Bible Stories for Big Kids–Zacchaeus

All of you probably know at least something about Zacchaeus.

You may be familiar with the song above. If you are of a certain age and grew up in church, you may be able to picture your Sunday school teacher placing the flannel figure of a little man up in a flannel tree on a flannel board. Maybe you really don’t know much about Zacchaeus, but somewhere, sometime, you heard that he was short.

That is, after all, his most famous attribute. He was a wee little man.

Zacchaeus was Jew by birth, but he was a full-fledged agent of the Roman system that oppressed his own people. He was a Jew who had chosen the other side in order to profit for himself.  

Zacchaeus probably had a talent for justifying his actions. I mean, after all, somebody had to collect the taxes, didn’t they? If he didn’t collect the taxes, it’s not like they would just go away, would they? And he had a family to support, didn’t he? He probably had this conversation with himself in the ancient equivalent of the mirror every morning before he set out to take people’s money.

Perhaps the money brought him some comfort. He may have been a small man, but his bank account was anything but.

Zacchaeus was rich. Short of stature, but rich. Some days it was almost enough, but not every day. He tried to list the positives:

I’m a good provider.

My family has a roof over their heads and food on the table.

I don’t have to beg in the streets.

I can buy all the figs and dates and milk and honey that I want.

Who needs friends when you can afford to buy the good sleeping mats?

He knew people despised him, but he also knew more than a few would take his place if they had the chance. Hypocrites. Work, even unpleasant work, was better than no work, he told himself. And so it went, day after day after rationalized day.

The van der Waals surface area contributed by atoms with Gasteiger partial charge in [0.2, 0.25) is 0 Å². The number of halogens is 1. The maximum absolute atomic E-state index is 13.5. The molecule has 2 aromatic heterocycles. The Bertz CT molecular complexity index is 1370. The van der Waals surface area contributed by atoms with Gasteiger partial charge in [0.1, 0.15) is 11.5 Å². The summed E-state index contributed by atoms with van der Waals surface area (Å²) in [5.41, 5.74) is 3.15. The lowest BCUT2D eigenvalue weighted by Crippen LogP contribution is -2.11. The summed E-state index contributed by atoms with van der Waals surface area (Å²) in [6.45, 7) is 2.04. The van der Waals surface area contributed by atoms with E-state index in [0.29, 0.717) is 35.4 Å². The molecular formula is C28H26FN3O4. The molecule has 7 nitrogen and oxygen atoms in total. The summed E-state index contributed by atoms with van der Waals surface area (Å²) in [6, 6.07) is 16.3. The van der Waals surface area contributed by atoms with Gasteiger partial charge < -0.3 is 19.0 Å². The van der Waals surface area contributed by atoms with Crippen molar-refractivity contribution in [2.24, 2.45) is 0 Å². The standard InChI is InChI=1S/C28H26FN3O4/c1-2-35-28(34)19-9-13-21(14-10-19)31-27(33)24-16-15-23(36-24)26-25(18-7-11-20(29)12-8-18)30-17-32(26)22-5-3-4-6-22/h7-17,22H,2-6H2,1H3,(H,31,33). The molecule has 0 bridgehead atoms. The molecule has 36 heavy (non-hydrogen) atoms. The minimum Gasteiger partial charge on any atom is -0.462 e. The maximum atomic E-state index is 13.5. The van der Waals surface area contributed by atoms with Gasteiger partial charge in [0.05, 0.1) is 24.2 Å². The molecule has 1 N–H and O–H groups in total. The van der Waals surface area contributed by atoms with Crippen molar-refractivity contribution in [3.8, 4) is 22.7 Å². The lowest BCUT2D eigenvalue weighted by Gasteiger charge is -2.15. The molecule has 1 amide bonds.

Zacchaeus longed for something more. He didn’t talk about it with anybody, but he knew that making a living wasn’t the same as making a life. He knew he was missing something.

Then one ordinary, yet extraordinary, day he heard shouting in the street: “Jesus of Nazareth is here in Jericho!” A few days before, Zacchaeus had overheard somebody say, “Jesus of Nazareth? Yeah, I’ve heard of him, but I’d stay clear. He’s a friend of tax collectors and sinners.” What if it was true? A friend of people like him!

Though he usually tried to avoid crowds, Zacchaeus wanted to see Jesus. But people were already standing three-deep along the road. He spotted the sycamore tree he had climbed as a child. He didn’t care who stared or laughed. He hooked his legs around the bottom branch and hoisted himself up. He felt like he could see all the way to Jerusalem. He’d tell his family, “I saw Jesus, today — you know, the prophet everyone’s been talking about. He was so close I could have touched him.”

Just then, Jesus stopped and looked up. It was probably a second; it could have been a lifetime. “‘Zacchaeus, hurry and come down; for I must stay at your house today.’”

Some things you can never explain. Zacchaeus couldn’t explain why he climbed up in the tree or why he came down or how Jesus knew his name or why on earth Jesus wanted to come to his house.  He couldn’t explain what came over him that day that Jesus came to dinner. He just knew that it changed everything. Jesus said that salvation had come to his house that day, and he was right. That was the day Zacchaeus stopped making a living and began making a life that was really life. He gave half of his possessions to the poor and promised to pay back fourfold anyone he had defrauded.

Jesus came to seek and to save the lost—and the search doesn’t wait until we die. Jesus still seeks those who have lost jobs and those who are lost in their jobs. He seeks those who are consumed by the pressure to succeed and those who are simply trying to pay the rent.  Jesus stops and calls to us, whether we are proud of our successes, ashamed of our failures or exhausted by our efforts.

Jesus meets us where we are, invites Himself over and changes everything.

Rev. Anne Russ is an ordained pastor in the Presbyterian Church (USA), currently based in New York City. Doubting Believer provides tools and encouragement for the rollercoaster ride of your faith journey. Follow me on Facebook , Instagram and YouTube. You can also follow on TikTok. Get emails to keep up with all that is happening.

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